Re: [PATCH v2] Add a document on rebasing and merging

From: Theodore Ts'o
Date: Tue Jun 04 2019 - 21:59:11 EST

On Tue, Jun 04, 2019 at 01:48:35PM -0600, Jonathan Corbet wrote:
> +
> +Maintaining a subsystem, as a general rule, requires a familiarity with
> the +Git source-code management system. Git is a powerful tool with a lot
> of +features; as is often the case with such tools, there are right and
> wrong +ways to use those features. This document looks in particular at
> the use +of rebasing and merging. Maintainers often get in trouble when
> they use +those tools incorrectly, but avoiding problems is not actually
> all that +hard.

FYI, it looks like your patch somehow got hit by your text editor (or
MUA's) line wrapping...

> +
> + - Realize that the rebasing a patch series changes the environment in
> + which it was developed and, likely, invalidates much of the testing
> that
> + was done. A rebased patch series should, as a general rule, be treated
> + like new code and retested from the beginning.

Shouldn't "reparenting" be used in this paragraph?

I suppose if a patch is getting dropped or modified that can
invalidate some of the testing (although it really depends on the
nature of what's being dropped or modified). And if it's just adding
a Tested-by tag or a CVE number in the commit description, it's not
going to invalidate any testing.

As an aside, I wonder if git could pass down some kind of hint at "git
fetch" time that a particular branch is one that is subject to
frequent history rewriting, so it shouldn't be used as the basis for
further work (unless the developer is someone who is really good at
the "git rebase --onto ..." syntax).

> +Even in the absence of known conflicts, doing a test merge before sending
> a +pull request is a good idea. It may alert you to problems that you
> somehow +didn't see from linux-next and helps to understand exactly what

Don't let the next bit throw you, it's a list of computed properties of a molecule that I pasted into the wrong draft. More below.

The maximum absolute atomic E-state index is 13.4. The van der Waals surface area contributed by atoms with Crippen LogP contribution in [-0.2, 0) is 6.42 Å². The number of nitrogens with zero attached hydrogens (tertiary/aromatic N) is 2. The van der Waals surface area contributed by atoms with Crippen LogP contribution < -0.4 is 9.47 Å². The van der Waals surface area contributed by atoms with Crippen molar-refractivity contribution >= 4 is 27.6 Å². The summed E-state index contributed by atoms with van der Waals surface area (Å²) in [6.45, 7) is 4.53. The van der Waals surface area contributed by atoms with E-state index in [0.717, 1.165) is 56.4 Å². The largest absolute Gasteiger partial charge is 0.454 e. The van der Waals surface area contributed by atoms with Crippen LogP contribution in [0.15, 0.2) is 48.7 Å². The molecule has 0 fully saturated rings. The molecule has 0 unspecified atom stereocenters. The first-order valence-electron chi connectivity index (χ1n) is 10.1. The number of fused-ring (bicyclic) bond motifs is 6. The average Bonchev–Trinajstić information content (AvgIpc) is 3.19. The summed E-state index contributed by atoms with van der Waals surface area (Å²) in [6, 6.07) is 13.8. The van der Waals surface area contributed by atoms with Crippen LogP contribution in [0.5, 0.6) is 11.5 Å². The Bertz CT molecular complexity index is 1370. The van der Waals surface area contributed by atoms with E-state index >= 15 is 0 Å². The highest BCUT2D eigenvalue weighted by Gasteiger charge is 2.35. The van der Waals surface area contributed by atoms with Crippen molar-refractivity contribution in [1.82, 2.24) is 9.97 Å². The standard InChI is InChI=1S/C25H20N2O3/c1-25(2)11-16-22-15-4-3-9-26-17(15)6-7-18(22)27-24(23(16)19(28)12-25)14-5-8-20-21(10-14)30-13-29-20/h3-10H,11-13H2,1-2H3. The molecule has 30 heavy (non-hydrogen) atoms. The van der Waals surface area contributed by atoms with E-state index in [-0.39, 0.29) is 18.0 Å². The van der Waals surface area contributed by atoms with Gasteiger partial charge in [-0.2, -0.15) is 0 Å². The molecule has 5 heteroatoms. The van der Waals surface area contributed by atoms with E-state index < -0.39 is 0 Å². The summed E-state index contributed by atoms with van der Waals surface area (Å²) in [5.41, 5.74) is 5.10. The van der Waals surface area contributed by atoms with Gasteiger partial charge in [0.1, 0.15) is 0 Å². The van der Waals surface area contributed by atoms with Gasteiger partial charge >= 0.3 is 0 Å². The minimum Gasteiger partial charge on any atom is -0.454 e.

> you are +asking upstream to do.

Some maintainers will actually do a test merge and then run regression
tests on the result --- more than just a "it builds, ship it!" :-)

> +
> +Another reason for doing merges of upstream or another subsystem tree is
> to +resolve dependencies. These dependency issues do happen at times, and
> +sometimes a cross-merge with another tree is the best way to resolve them;
> +as always, in such situations, the merge commit should explain why the
> +merge has been done. Take a momehnt to do it right; people will read those
> +changelogs.

It might also be useful to mention it might be useful to put the
commits which are needed to solve the dependency problem on its own
separate branch, based off of something like -rc2, and then each of
the trees which need the prerequisite commits can merge in that

BTW, this is another example where, if we couldn't figure this out in
advance, I might consider it worthwhile to separate out prerequisite
patches, and reparent them on top of -rc2, so that other trees don't
have to do a cross-merge which pulls in half of some other subsystem's
branch. Rewriting history on one branch and reparenting the changes
so they are on their own branch might be a good tradeoff if it avoids
messy cross-merges on multiple other trees. It also avoids this

> .... If that subsystem tree fails to be pulled
> +upstream, whatever problems it had will block the merging of your tree as
> +well.

- Ted